Our argument aligns with the insights of anthropologists Gauri Pathak and Mark Nichter, who highlight the danger of continuing to “place the lion’s share of responsibility for post-consumer waste onto citizens.” For Pathak and Nichter, a strong waste management and recycling system is crucial, but it is not a panacea for ever-growing waste. Not all products are suitable and/or profitable to recycle. Moreover, an unchecked recycling process can even add to water and air pollution. In other words, recycling at best “prolongs, rather than eliminates, disposal.” Overreliance on consumer recycling as a solution to the waste crisis ignores the broader systems that produce these materials in the first place.

So, what can be done? While Pathak and Nichter rightly point out there are no perfectly developed waste management systems that eradicate waste once and for all, we can still make the systems we do have more accountable.

Four people wearing masks stand in a brightly lit room with white doors. One individual places waste in a chute while the others walk away holding bags.

Residents of Quarry Bay, a neighborhood in Hong Kong, drop off their household recycling.

Marc Fernandes/NurPhoto/Getty Images

To start, in Hong Kong and elsewhere, policymakers should consider establishing appropriate waste management infrastructure, including building a transparent waste recovery process to ensure that every recyclable is properly handled. Governments should also restrict the production and unnecessary use of environmentally harmful materials such as plastics, as Pathak and Nichter and others suggest, and support research focused on producing durable materials that are less harmful. And when it comes to unavoidable medical waste related to COVID-19, governments can at least mitigate the detrimental environmental impacts through stringent regulations on waste disposal.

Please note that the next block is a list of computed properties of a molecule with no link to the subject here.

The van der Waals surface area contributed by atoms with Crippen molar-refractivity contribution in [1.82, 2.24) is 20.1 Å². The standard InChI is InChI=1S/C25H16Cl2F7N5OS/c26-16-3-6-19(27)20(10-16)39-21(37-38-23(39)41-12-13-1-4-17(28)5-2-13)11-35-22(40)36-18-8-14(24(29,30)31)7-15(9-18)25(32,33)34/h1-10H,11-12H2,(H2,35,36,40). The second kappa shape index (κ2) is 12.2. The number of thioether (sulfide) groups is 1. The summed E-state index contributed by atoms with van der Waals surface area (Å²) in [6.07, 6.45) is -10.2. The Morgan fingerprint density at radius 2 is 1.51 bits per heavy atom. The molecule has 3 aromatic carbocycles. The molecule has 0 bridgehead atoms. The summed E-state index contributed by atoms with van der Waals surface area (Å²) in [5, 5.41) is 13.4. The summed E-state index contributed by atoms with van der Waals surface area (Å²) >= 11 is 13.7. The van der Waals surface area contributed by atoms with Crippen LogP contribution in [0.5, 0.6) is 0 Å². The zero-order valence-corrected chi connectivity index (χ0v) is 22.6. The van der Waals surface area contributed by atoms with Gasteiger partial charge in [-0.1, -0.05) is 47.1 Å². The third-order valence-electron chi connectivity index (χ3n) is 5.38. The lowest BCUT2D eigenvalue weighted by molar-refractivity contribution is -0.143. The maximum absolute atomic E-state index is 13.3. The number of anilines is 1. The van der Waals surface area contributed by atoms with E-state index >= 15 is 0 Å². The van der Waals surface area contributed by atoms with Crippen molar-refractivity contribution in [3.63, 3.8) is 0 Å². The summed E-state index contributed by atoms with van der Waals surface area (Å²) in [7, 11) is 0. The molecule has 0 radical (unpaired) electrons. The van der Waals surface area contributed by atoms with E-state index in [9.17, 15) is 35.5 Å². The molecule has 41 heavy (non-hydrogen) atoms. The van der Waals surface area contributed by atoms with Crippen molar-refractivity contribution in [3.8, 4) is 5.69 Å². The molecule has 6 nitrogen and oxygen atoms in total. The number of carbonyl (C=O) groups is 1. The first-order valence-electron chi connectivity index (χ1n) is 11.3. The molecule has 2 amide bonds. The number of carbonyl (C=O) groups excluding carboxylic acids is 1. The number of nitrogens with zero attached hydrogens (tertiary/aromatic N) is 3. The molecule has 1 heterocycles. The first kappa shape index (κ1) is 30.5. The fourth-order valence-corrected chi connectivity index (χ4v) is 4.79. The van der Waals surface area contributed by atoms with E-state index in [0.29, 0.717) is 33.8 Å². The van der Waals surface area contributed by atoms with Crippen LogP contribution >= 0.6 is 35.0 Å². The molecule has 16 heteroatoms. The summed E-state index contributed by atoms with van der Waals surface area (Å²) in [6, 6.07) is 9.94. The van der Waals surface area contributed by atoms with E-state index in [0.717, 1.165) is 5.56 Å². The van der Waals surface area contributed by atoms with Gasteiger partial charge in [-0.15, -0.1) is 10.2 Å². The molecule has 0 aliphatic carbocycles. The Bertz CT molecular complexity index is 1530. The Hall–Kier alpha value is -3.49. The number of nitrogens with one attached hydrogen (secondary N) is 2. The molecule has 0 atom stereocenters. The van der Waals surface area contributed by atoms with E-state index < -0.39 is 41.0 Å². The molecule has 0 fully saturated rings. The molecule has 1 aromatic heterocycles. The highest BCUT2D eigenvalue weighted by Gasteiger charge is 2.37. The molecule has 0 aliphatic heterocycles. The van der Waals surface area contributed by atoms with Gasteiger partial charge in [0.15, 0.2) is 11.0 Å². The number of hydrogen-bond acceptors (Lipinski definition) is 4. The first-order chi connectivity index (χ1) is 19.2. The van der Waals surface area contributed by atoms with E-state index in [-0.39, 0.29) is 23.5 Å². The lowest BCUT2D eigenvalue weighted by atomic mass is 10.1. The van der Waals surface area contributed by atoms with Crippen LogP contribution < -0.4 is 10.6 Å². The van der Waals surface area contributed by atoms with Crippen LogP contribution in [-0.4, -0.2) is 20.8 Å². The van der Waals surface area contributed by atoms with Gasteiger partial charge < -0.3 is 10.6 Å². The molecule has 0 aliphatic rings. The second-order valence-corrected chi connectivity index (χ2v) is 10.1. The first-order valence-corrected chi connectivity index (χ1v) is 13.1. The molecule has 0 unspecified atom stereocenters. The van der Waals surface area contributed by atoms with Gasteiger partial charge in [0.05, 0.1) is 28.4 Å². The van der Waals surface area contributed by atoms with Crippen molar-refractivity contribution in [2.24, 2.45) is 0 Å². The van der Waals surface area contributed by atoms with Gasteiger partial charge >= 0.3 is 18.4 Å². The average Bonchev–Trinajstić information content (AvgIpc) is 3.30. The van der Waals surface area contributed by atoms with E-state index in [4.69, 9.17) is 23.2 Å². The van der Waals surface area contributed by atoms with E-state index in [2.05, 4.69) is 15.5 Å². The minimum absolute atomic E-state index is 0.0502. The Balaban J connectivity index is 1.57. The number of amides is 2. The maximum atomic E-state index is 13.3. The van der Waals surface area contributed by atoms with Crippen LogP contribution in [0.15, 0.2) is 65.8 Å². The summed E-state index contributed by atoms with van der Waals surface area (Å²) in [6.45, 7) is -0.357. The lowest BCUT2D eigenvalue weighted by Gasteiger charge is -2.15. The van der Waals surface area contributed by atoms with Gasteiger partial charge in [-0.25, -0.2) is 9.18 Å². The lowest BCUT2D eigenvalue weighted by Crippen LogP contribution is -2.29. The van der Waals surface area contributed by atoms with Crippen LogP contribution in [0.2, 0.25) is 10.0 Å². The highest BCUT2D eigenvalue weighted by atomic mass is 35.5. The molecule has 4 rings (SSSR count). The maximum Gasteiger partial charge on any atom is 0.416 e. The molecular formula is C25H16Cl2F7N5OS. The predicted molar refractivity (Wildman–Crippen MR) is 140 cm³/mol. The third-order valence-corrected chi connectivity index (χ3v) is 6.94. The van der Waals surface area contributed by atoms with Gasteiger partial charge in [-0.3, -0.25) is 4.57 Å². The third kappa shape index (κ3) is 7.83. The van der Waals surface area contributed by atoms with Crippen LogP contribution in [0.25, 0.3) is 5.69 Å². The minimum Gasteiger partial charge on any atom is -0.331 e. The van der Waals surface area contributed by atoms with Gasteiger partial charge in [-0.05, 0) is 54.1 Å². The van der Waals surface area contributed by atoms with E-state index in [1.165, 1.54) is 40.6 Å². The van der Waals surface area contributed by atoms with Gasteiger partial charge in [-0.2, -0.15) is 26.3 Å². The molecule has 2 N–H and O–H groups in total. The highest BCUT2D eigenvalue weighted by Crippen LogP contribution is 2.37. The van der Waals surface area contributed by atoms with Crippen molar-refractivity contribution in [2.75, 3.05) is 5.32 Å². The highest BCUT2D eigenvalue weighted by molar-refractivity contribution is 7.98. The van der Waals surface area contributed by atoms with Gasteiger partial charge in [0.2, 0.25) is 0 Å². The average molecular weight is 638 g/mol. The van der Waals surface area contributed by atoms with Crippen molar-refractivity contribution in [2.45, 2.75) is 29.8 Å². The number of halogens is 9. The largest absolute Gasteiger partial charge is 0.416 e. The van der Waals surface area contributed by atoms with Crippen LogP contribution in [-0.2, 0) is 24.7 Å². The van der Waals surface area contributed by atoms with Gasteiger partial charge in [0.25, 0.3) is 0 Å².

Fundamentally, effective waste management needs to break the illusion that the waste crisis can be resolved by making ethical choices on an individual level. The responsibility shouldn’t—and can’t—fall solely on the shoulders of residents like Teresa.

If COVID-19 has taught us anything, it’s that our individual behaviors can have powerful impacts on those around us—for better or worse. But individuals also need adequate infrastructural and regulatory support for their choices to enable the structural transformations needed to protect our imperiled planet. Such a transformation will entail changing the deep-seated social and economic systems that perpetuate waste production and finding new ways of living with fewer plastics.

Justin Lau is a Ph.D. candidate in anthropology at the Australian National University and a research assistant at the Education University of Hong Kong. He holds an M.Sc. in the anthropology of development from the London School of Economics. His doctoral research examines the politics of waste technologies in Cambodia. He has two forthcoming articles in the Asia Pacific Journal of Anthropology and Environment and Planning C: Politics and Space.

Michelle Cheng is a postdoctoral fellow at the Education University of Hong Kong. She holds a Ph.D. and a bachelor’s of social science from the University of Hong Kong. She works on an interdisciplinary research project to study pro-environmental behaviors of university students. Cheng’s work has been published in Sustainability and Social Psychology of Education.